Fixed bindings on some snowshoes attach the full length of your foot to the deck, which typically flexes a little to make up for the lack of a pivot. For climbing and deep powder travel, they are less efficient than snowshoes with pivoting bindings. On flat and hard-packed terrain, though, fixed bindings allow a more natural walking movement.
Binding closures range from basic nylon straps to ratcheting cable systems. Any closure can work; more advanced systems adjust and tighten quickly and easily.
Understanding Snowshoe Traction and Climbing Features
Snowshoes for flat terrain offer moderate amounts of traction, while models made for icy, mountainous terrain have more aggressive crampons and cleats. As snowshoe designs evolve, the placement and shape of traction features is becoming more varied:
Toe or instep crampons are on the undersides of the bindings, so they pivot with your feet and dig in as you climb. This is the primary source of traction on most snowshoes.
Heel crampons would be roughly as far back as the heel of your boots, located on the underside of the decking.
Snowshoes are not an alternative to crampons you attach to mountaineering boots—mountaineering crampons offer much greater traction.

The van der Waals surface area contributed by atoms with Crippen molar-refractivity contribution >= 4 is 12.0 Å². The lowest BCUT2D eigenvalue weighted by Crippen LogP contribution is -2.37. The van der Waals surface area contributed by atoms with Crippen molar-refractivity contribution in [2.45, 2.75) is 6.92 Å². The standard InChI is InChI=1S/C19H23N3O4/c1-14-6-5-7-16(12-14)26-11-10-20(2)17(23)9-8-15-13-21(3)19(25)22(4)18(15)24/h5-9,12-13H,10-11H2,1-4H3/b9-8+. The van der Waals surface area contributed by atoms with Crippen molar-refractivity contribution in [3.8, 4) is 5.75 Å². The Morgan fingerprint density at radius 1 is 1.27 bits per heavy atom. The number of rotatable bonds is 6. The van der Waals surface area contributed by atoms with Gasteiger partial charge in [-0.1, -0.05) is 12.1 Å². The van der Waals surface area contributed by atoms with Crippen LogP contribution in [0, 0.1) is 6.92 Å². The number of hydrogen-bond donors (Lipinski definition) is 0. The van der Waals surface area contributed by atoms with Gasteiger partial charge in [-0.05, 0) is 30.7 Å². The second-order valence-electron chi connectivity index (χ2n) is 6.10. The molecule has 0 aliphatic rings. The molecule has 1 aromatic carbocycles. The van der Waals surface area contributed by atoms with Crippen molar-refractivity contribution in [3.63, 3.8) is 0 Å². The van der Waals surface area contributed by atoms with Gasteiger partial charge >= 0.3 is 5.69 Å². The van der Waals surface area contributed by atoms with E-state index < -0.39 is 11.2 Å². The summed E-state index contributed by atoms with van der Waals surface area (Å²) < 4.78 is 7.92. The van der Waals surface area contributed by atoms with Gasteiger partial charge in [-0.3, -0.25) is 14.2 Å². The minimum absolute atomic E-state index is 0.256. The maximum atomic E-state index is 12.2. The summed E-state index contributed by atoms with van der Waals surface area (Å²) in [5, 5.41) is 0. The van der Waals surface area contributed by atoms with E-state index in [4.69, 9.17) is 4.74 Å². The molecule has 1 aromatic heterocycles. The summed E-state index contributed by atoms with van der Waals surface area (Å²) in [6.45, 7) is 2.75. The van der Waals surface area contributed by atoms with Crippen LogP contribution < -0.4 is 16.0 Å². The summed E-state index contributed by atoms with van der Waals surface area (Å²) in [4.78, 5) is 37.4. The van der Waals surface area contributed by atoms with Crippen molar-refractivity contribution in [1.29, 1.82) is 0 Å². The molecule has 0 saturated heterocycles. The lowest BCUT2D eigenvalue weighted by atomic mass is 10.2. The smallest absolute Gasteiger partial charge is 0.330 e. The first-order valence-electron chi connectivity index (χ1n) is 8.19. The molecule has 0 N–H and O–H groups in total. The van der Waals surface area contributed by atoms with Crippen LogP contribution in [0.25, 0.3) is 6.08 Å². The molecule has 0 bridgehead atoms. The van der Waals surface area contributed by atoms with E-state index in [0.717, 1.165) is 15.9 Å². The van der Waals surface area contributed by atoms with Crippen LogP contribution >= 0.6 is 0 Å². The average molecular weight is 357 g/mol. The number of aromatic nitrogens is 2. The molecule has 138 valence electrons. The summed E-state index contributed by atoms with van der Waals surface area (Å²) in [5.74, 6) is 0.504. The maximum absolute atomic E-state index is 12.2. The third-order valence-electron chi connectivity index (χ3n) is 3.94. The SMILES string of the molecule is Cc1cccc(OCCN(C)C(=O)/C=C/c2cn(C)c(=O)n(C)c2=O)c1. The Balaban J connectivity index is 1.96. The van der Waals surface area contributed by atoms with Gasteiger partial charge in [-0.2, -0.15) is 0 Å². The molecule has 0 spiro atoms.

Side rails (also called traction bars) under the decking provide lateral stability and reduce side-slipping as you cross slopes.
Braking bars under composite-deck snowshoes help prevent backsliding on downslopes.
Heel lifts: Also known as climbing bars (or Televators on some brands), these wire bails can be flipped up under your heels to relieve calf strain and save energy on steep uphill sections. They can be flipped down and out of the way when not being used.
Snowshoe bindings accept a variety of footwear, from hiking boots to snowboard boots. Generally, any winter boot can work, but the key is having one that is comfortable for walking, mile after mile. Waterproof boots are a wise choice. Really warm boots might feel a little too toasty, though, on a long, hard snowshoe tour.
Gaiters are a smart accessory to wear because they help keep snow out of your boot tops. (Even snowshoeing on a packed trail can involve moments when you have to step off the trail.)